The emperor of Syria wrote to the king of Abyssinia (Habashah), who was a Christian, and asked him to take revenge. So the Abyssinian leader (whose title was Najâshi) sent a huge army under the leadership of two commanders named Irbât and Abraha. Dhu Nawâs ran away from Yemen and later drowned, so Yemen came under the rule of the Abyssinians. After some time, an argument happened between the two commanders and a civil war broke out in which Irbât was killed and Abraha became the governor of Yemen.

At that time, all the Arabs used to make Hajj to the Ka’bah in Makkah. Even though they worshipped other gods than Allâh and did many wrong things, Allah kept His House a place which people always visited. Abraha saw them doing this and wanted to turn them away from it, so he built a huge cathedral in a city in Yemen called San’â. This church was so big that its roof could not be seen from the ground. It was decorated with gold, silver and pearls. Abraha announced that nobody should travel to the Ka’bah anymore. Rather, they should all come to this cathedral to perform worship.

Even though they were idolaters, the Arabs had great respect for the Ka’bah. So when Abraha made his announcement, they were very angry. Some of the Quraysh of Makkah went to the cathedral in secret and threw dirty stuff all over the floors and walls of it. Some also lit fire to it. When Abraha found out that these things were done by the Quraysh, he swore that he would take apart every brick of the Ka’bah and destroy it.

Abraha began gathering a big army. He asked permission from the Najâshi, who sent his personal elephant, Mahmûd, and eight other elephants with Abraha’s army. When the news of Abraha’s plan reached the Arabs, they prepared to oppose the attack. Abraha defeated the armies of several Arab tribes along the way to Makkah, and he took one of their leaders, Nufail bin Habeeb, as a prisoner and used him for a guide. As he approached Makkah, the people of Tâ’if decided that instead of trying to fight Abraha, they will help him out, so that he would not destroy their own temple. So they sent with him one of their leaders named Abû Righâl.

Abraha reached with his army up to Mughammas, a place close to Makkah. There were some camels feeding there, and the army overcame the herdsmen and captured these camels. Of these camels, 200 belonged to Abdul Muttalib, the grandfather of the Prophet (), who was at that time the leader of the Quraysh. Abraha then sent a messenger to tell the people of Makka that he only wanted to destroy the Ka’bah and did not come to kill any people if they left him alone.

Abdul Muttalib came back with the messenger to meet Abraha. Abdul Muttalib, being the grandfather of the Prophet (), who was the best of creation, was himself a very handsome and striking personality. So, when Abraha saw him, he came down from his throne to sit next to Abdul Muttalib, even though this was not what the kings commonly did. He asked Abdul Muttalib what he had to say. Abdul Muttalib said that he wanted his camels back.

Abraha was very surprised. He said, “When I first saw you, I thought you were a very respectable and honorable man, but the first thing you have said has made me change my mind. I have come to destroy your Ka’bah and all you are worried about is your camels?!”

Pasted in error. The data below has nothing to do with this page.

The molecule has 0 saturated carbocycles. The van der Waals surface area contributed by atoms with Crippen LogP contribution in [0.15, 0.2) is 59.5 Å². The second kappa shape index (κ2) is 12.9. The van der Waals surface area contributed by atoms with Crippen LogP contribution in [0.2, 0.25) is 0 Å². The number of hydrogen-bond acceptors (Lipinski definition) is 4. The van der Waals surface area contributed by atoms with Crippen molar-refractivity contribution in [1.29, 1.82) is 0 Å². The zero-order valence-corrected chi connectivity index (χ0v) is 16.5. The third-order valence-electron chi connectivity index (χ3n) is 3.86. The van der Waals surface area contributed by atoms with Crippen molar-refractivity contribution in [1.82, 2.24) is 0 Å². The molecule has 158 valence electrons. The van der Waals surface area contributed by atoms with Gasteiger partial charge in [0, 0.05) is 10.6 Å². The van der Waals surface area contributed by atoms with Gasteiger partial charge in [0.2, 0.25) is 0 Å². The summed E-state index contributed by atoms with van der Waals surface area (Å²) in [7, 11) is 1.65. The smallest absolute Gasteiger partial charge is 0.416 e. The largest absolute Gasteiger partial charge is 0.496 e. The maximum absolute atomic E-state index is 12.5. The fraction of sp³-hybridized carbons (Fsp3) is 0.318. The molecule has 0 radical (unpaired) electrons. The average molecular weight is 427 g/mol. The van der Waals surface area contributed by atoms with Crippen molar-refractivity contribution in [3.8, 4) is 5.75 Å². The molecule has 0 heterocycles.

Abdul Muttalib replied, “I am the owner of the camels and they are my concern; while Allâh is the owner of the Ka’bah and He will defend it.”

Abraha replied, “Your Lord cannot defend it from me.”

Abdul Muttalib said, “Then do as you wish.” So Abraha gave back the camels and Abdul Muttalib returned to Makkah.

In Makkah, Abdul Muttalib went first to the Ka’bah and made a prayer to Allâh to protect the Ka’bah. Then all the people in Makkah left the city and went to the mountains around Makkah to see what would happen.

In the morning Abraha prepared to enter the city. He put Mahmûd, the elephant, in the front of the army. However, Nufail bin Habeeb, the captured Arab, secretly whispered into the elephant’s ear, “Kneel down! - Return safely from where you have come, for you are in the Secure Land (Balad Amîn).” After this, the elephant sat down and would not go forward. Abraha’s men tried to poke it and push it but it would not move. If they turned it around to face Syria or Yemen then it would start walking, but as soon as they faced it towards the Ka’bah it would sit down again. This was the sign of Allâh’s Power.

Suddenly, while this was happening, came the punishment which is mentioned in Sûrah Fîl of the Qur’an (Sûrah 105). Hundreds of birds which had never been seen before flew towards Makkah from the ocean. Each bird had 3 little stones- one in the beak and one in each foot. They flew over Abraha’s army and dropped the pebbles. Each pebble went straight through the bodies of the men. The elephants started running like crazy and the people were running back and forth getting killed. Some people, like Abraha, did not die right away. Instead they became extremely sick and died later on.

The result of this happening was that the Quraysh became very famous and respected among the other Arabs. No one else would dare to attack them or their caravans which they would send on business trips to Syria and Yemen. These trips are mentioned in the following sûrah (Sûrah 106) of the Qur’an, where Allâh says they should be worshipping and thanking Allâh Who gave them so many blessings of food, wealth and safety.

This amazing event was not a coincidence. The year in which this happened was the same blessed year in which the Prophet () was born, in the month of Rabî’-ul-Awwal. This event was one of many things which happened around the time of the birth of the Prophet (), which proved to the world that a wonderful person had been born, the last of the prophets, who would bring the message of Islâm which will last now until the Day of Judgment. When we study the life story of the Prophet () we find proof and evidence beyond doubt of his being the Messenger of Allah and the Last Prophet. May Allâh give us all the strength of imân to learn all about the life of the Prophet () and use it as our example in our lives.